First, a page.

Cajas National Park

23 Nov

Swamp-like features on a rainy day in Cajas

Trees jutting out into a lake

A rock island in the fog

Flowers growing on a shrub

Up there in the clouds

Located only about 30 minutes from Cuenca is Cajas National Park, a huge reserve of land containing over 30 lakes, various forests, and tons of peaks to climb. I finally got the chance to go today with one of my students, Gaby, who is a tourism student and knows a lot about the park. Cajas is higher than Cuenca and can get very cold, and is known to only be worthwhile when it’s sunny. Unfortunately for us, it was raining and windy today, making the trip a bit of a downer.

We got to Cajas early and I was happy to pay the $1.50 park fee for Ecuadorian citizens with my ID card, instead of the $10 other foreigners have to pay. The rain had stopped coming in hard, but every now and then gusts of light rain would fall down on us or wind would push us back. It was the coldest I’ve been in Ecuador, and a long time at all for that matter. High up in these Andes mountains, you would have no idea you were in South America.

The grounds were soaked and muddy, making walks on the weakly outlined trails dangerous and difficult. Cajas is so big and open that people sometimes get lost in there, and some tourists have been known to have to spend the night in the park because they got lost too close to sundown. I was glad to be with someone who’d been there dozens of times. Trying to take careful steps so that I didn’t slip and damage my camera, it was useless fighting against the mud. It was having its way with us.

Trying to grab onto grass for support I lost my footing and fell on my side, slipping to another part of the trail. I was muddy and my camera was a little dirty, but it was still working, much to my delight. We carried on past a large lake and up an incline. At one point we had to spend 5 minutes figuring out how to get up a steep rock covered in mud, and only after we scaled a narrow section of grass could we continue.

Heading up another incline, my sneakers lost their grip and I slid all the way down the mud hill. A streak could be seen for at least 20 feet. By this point my white/blue sneakers were covered in black mud and my jeans were getting soaked by the feet as we walked over wet shrubs.

Along the way Gaby pointed out different plants and wildlife, telling me to listen for specific bird calls. She knew a lot about the animals in the park and would get very quiet every time we saw a rabbit or bird. Normally you can take some beautiful pictures in the park, but because we were right in the clouds and the fog was just over our heads, I didn’t have the opportunity to take many. Gaby lamented that I wasn’t even able to see some of the mountains just in front of us because the clouds totally covered them.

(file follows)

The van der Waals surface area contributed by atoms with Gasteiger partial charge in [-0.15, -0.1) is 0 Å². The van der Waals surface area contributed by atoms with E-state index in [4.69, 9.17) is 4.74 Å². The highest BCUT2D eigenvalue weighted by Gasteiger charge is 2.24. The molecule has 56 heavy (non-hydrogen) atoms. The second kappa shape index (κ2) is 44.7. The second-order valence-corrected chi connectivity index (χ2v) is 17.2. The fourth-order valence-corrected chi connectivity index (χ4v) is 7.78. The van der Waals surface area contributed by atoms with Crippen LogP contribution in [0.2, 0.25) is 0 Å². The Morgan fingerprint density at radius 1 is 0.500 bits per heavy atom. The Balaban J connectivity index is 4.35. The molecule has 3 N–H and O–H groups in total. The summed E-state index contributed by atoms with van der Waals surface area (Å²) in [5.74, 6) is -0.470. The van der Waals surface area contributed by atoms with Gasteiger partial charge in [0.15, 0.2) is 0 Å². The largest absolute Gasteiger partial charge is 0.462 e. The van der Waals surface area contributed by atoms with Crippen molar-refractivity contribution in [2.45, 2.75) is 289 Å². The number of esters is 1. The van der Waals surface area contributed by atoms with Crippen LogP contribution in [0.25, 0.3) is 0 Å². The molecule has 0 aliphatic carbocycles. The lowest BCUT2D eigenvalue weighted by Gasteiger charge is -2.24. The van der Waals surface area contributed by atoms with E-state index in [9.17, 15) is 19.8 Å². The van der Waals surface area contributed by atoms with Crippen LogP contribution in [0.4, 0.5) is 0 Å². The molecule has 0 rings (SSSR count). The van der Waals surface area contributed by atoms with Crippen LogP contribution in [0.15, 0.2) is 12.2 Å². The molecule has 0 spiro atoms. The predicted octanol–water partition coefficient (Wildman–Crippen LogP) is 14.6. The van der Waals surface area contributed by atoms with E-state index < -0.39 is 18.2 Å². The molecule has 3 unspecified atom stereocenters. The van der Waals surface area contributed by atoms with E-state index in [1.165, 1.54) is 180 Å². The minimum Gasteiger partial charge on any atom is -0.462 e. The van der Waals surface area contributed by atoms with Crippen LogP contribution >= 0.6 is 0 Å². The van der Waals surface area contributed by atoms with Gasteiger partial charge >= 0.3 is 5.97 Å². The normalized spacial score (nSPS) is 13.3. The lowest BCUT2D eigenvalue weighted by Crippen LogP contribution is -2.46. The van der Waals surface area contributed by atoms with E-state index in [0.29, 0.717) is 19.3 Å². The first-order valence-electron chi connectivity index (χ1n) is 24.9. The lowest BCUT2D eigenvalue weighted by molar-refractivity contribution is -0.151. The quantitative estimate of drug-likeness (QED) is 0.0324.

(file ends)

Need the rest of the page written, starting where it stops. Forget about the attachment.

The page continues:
We marched on for about an hour or so, complaining about the rain and cold, until we made it to a forest with red trees that shed bark like we shed skin cells. Gaby picked up a piece that had already fallen and peeled away the layers to reveal redder and redder bark. Every couple of steps one of us would slip, until we finally decided the trail was getting too dangerous and started back. One thing I wish I’d invested in beforehand was a cheap pair of boots, now that my shoes were soaked through.

We saw barely anyone else in the park, but crossed paths with 4 other people our age, walking along to music from a cell phone. Stopping for some hot chocolate in a thermos and Ritz crackers, we caught our breath and were happy that the sun was just barely making a dent in the clouds. Along the way back we took a slightly different route and rubbed our hands in the wet grass to clean off the mud from when we’d fallen.

Finally back at the refuge by 1 o’clock, we checked out the little museum and took off. We had to flag down a bus on the side of the road to get back into Cuenca, like so many other people have while I took a bus somewhere in this country. It was a cold and rainy day, my shoes and pants nearly destroyed, but a fun hike. The next free day I have when there’s sun, I’ll have to go back and do it again.

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One Response to “Cajas National Park”

  1. Yang Wang August 23, 2013 at 5:50 pm #

    good reference!

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